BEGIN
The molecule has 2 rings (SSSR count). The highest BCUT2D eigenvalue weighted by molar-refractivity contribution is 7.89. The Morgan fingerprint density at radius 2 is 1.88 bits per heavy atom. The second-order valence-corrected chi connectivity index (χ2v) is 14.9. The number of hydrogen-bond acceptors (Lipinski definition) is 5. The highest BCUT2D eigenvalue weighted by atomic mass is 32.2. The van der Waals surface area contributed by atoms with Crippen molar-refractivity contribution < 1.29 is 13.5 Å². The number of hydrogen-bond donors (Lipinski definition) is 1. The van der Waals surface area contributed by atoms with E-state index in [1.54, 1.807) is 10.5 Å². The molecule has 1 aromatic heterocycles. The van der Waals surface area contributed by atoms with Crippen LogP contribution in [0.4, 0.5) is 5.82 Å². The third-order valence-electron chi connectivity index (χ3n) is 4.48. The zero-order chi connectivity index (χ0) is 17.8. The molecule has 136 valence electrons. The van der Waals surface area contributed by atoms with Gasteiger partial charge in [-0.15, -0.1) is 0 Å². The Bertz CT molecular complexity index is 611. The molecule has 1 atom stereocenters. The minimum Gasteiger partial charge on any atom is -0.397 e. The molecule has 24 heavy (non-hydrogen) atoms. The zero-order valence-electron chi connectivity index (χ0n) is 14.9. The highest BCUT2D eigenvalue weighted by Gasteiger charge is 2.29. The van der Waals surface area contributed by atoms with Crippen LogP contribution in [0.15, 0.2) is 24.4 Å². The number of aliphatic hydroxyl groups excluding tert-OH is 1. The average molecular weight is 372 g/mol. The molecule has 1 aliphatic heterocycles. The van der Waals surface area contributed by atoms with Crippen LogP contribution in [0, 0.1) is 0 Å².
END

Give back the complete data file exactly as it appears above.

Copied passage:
The molecule has 2 rings (SSSR count). The highest BCUT2D eigenvalue weighted by molar-refractivity contribution is 7.89. The Morgan fingerprint density at radius 2 is 1.88 bits per heavy atom. The second-order valence-corrected chi connectivity index (χ2v) is 14.9. The number of hydrogen-bond acceptors (Lipinski definition) is 5. The highest BCUT2D eigenvalue weighted by atomic mass is 32.2. The van der Waals surface area contributed by atoms with Crippen molar-refractivity contribution < 1.29 is 13.5 Å². The number of hydrogen-bond donors (Lipinski definition) is 1. The van der Waals surface area contributed by atoms with E-state index in [1.54, 1.807) is 10.5 Å². The molecule has 1 aromatic heterocycles. The van der Waals surface area contributed by atoms with Crippen LogP contribution in [0.4, 0.5) is 5.82 Å². The third-order valence-electron chi connectivity index (χ3n) is 4.48. The zero-order chi connectivity index (χ0) is 17.8. The molecule has 136 valence electrons. The van der Waals surface area contributed by atoms with Gasteiger partial charge in [-0.15, -0.1) is 0 Å². The Bertz CT molecular complexity index is 611. The molecule has 1 atom stereocenters. The minimum Gasteiger partial charge on any atom is -0.397 e. The molecule has 24 heavy (non-hydrogen) atoms. The zero-order valence-electron chi connectivity index (χ0n) is 14.9. The highest BCUT2D eigenvalue weighted by Gasteiger charge is 2.29. The van der Waals surface area contributed by atoms with Crippen LogP contribution in [0.15, 0.2) is 24.4 Å². The number of aliphatic hydroxyl groups excluding tert-OH is 1. The average molecular weight is 372 g/mol. The molecule has 1 aliphatic heterocycles. The van der Waals surface area contributed by atoms with Crippen LogP contribution in [0, 0.1) is 0 Å².